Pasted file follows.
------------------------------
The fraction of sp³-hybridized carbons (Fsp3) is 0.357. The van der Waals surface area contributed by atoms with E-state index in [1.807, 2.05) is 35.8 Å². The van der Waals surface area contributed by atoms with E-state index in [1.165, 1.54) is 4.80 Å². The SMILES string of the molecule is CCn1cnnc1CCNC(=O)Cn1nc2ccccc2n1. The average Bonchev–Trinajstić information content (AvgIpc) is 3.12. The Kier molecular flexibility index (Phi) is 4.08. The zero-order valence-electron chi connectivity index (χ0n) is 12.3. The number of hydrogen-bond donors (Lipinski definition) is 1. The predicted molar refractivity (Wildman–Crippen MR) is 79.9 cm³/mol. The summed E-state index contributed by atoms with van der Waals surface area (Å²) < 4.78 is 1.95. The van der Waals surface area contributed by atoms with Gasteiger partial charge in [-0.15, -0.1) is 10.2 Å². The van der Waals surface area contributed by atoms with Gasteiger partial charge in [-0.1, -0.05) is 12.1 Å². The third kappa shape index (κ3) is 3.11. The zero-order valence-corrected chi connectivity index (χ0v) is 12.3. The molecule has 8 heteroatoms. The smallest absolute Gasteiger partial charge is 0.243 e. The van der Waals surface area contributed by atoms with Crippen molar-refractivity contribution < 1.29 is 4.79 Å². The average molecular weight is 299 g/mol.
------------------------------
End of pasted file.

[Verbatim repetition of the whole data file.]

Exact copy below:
The fraction of sp³-hybridized carbons (Fsp3) is 0.357. The van der Waals surface area contributed by atoms with E-state index in [1.807, 2.05) is 35.8 Å². The van der Waals surface area contributed by atoms with E-state index in [1.165, 1.54) is 4.80 Å². The SMILES string of the molecule is CCn1cnnc1CCNC(=O)Cn1nc2ccccc2n1. The average Bonchev–Trinajstić information content (AvgIpc) is 3.12. The Kier molecular flexibility index (Phi) is 4.08. The zero-order valence-electron chi connectivity index (χ0n) is 12.3. The number of hydrogen-bond donors (Lipinski definition) is 1. The predicted molar refractivity (Wildman–Crippen MR) is 79.9 cm³/mol. The summed E-state index contributed by atoms with van der Waals surface area (Å²) < 4.78 is 1.95. The van der Waals surface area contributed by atoms with Gasteiger partial charge in [-0.15, -0.1) is 10.2 Å². The van der Waals surface area contributed by atoms with Gasteiger partial charge in [-0.1, -0.05) is 12.1 Å². The third kappa shape index (κ3) is 3.11. The zero-order valence-corrected chi connectivity index (χ0v) is 12.3. The molecule has 8 heteroatoms. The smallest absolute Gasteiger partial charge is 0.243 e. The van der Waals surface area contributed by atoms with Crippen molar-refractivity contribution < 1.29 is 4.79 Å². The average molecular weight is 299 g/mol.